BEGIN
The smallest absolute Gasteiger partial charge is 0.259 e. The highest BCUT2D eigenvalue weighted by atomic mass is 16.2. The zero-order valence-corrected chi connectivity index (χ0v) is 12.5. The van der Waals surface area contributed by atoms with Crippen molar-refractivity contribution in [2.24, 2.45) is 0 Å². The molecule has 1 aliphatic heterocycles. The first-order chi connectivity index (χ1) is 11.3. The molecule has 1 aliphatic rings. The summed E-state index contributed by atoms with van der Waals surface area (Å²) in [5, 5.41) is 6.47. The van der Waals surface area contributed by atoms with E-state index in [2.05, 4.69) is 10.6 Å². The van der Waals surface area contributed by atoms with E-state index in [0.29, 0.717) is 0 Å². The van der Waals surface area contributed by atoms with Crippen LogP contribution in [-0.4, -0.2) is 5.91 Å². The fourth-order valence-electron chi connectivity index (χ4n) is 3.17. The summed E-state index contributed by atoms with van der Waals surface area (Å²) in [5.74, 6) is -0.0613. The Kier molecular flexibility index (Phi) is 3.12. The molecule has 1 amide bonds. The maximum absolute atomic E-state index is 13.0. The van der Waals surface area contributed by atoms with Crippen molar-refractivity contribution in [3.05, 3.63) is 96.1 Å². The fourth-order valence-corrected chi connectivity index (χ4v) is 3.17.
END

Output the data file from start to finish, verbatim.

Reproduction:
The smallest absolute Gasteiger partial charge is 0.259 e. The highest BCUT2D eigenvalue weighted by atomic mass is 16.2. The zero-order valence-corrected chi connectivity index (χ0v) is 12.5. The van der Waals surface area contributed by atoms with Crippen molar-refractivity contribution in [2.24, 2.45) is 0 Å². The molecule has 1 aliphatic heterocycles. The first-order chi connectivity index (χ1) is 11.3. The molecule has 1 aliphatic rings. The summed E-state index contributed by atoms with van der Waals surface area (Å²) in [5, 5.41) is 6.47. The van der Waals surface area contributed by atoms with E-state index in [2.05, 4.69) is 10.6 Å². The van der Waals surface area contributed by atoms with E-state index in [0.29, 0.717) is 0 Å². The van der Waals surface area contributed by atoms with Crippen LogP contribution in [-0.4, -0.2) is 5.91 Å². The fourth-order valence-electron chi connectivity index (χ4n) is 3.17. The summed E-state index contributed by atoms with van der Waals surface area (Å²) in [5.74, 6) is -0.0613. The Kier molecular flexibility index (Phi) is 3.12. The molecule has 1 amide bonds. The maximum absolute atomic E-state index is 13.0. The van der Waals surface area contributed by atoms with Crippen molar-refractivity contribution in [3.05, 3.63) is 96.1 Å². The fourth-order valence-corrected chi connectivity index (χ4v) is 3.17.